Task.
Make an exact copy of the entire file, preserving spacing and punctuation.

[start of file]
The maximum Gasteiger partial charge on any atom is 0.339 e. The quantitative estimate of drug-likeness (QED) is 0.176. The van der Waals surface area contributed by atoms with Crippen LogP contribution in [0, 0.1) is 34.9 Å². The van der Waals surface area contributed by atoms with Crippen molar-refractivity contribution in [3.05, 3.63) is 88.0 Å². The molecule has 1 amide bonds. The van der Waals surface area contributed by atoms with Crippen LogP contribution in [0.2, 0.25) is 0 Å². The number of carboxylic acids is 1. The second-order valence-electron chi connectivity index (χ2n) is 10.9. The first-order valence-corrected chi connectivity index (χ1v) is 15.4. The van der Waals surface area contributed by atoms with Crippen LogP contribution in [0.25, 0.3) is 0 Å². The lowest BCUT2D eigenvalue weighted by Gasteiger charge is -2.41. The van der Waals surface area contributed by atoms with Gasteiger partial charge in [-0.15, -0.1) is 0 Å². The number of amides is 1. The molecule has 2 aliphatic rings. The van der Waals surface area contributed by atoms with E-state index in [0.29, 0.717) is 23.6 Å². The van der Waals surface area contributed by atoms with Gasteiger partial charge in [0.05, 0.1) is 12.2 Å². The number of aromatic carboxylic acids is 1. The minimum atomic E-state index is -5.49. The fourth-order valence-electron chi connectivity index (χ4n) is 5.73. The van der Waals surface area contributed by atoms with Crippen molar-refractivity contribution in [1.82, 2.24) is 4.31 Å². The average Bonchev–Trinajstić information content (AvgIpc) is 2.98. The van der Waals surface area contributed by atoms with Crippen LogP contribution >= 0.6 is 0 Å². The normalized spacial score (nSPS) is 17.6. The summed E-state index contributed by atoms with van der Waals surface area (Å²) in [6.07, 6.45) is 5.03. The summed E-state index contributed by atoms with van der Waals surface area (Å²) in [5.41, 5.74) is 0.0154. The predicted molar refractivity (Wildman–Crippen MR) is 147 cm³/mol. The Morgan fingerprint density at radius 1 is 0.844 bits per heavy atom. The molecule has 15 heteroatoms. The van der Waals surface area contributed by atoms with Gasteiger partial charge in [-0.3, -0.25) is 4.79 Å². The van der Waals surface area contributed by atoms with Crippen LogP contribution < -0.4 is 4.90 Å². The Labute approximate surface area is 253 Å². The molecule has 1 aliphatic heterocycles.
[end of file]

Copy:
The maximum Gasteiger partial charge on any atom is 0.339 e. The quantitative estimate of drug-likeness (QED) is 0.176. The van der Waals surface area contributed by atoms with Crippen LogP contribution in [0, 0.1) is 34.9 Å². The van der Waals surface area contributed by atoms with Crippen molar-refractivity contribution in [3.05, 3.63) is 88.0 Å². The molecule has 1 amide bonds. The van der Waals surface area contributed by atoms with Crippen LogP contribution in [0.2, 0.25) is 0 Å². The number of carboxylic acids is 1. The second-order valence-electron chi connectivity index (χ2n) is 10.9. The first-order valence-corrected chi connectivity index (χ1v) is 15.4. The van der Waals surface area contributed by atoms with Crippen LogP contribution in [0.25, 0.3) is 0 Å². The lowest BCUT2D eigenvalue weighted by Gasteiger charge is -2.41. The van der Waals surface area contributed by atoms with Gasteiger partial charge in [-0.15, -0.1) is 0 Å². The number of amides is 1. The molecule has 2 aliphatic rings. The van der Waals surface area contributed by atoms with E-state index in [0.29, 0.717) is 23.6 Å². The van der Waals surface area contributed by atoms with Gasteiger partial charge in [0.05, 0.1) is 12.2 Å². The number of aromatic carboxylic acids is 1. The minimum atomic E-state index is -5.49. The fourth-order valence-electron chi connectivity index (χ4n) is 5.73. The van der Waals surface area contributed by atoms with Crippen molar-refractivity contribution in [1.82, 2.24) is 4.31 Å². The average Bonchev–Trinajstić information content (AvgIpc) is 2.98. The van der Waals surface area contributed by atoms with Crippen LogP contribution >= 0.6 is 0 Å². The normalized spacial score (nSPS) is 17.6. The summed E-state index contributed by atoms with van der Waals surface area (Å²) in [6.07, 6.45) is 5.03. The summed E-state index contributed by atoms with van der Waals surface area (Å²) in [5.41, 5.74) is 0.0154. The predicted molar refractivity (Wildman–Crippen MR) is 147 cm³/mol. The Morgan fingerprint density at radius 1 is 0.844 bits per heavy atom. The molecule has 15 heteroatoms. The van der Waals surface area contributed by atoms with Gasteiger partial charge in [-0.3, -0.25) is 4.79 Å². The van der Waals surface area contributed by atoms with Crippen LogP contribution < -0.4 is 4.90 Å². The Labute approximate surface area is 253 Å². The molecule has 1 aliphatic heterocycles.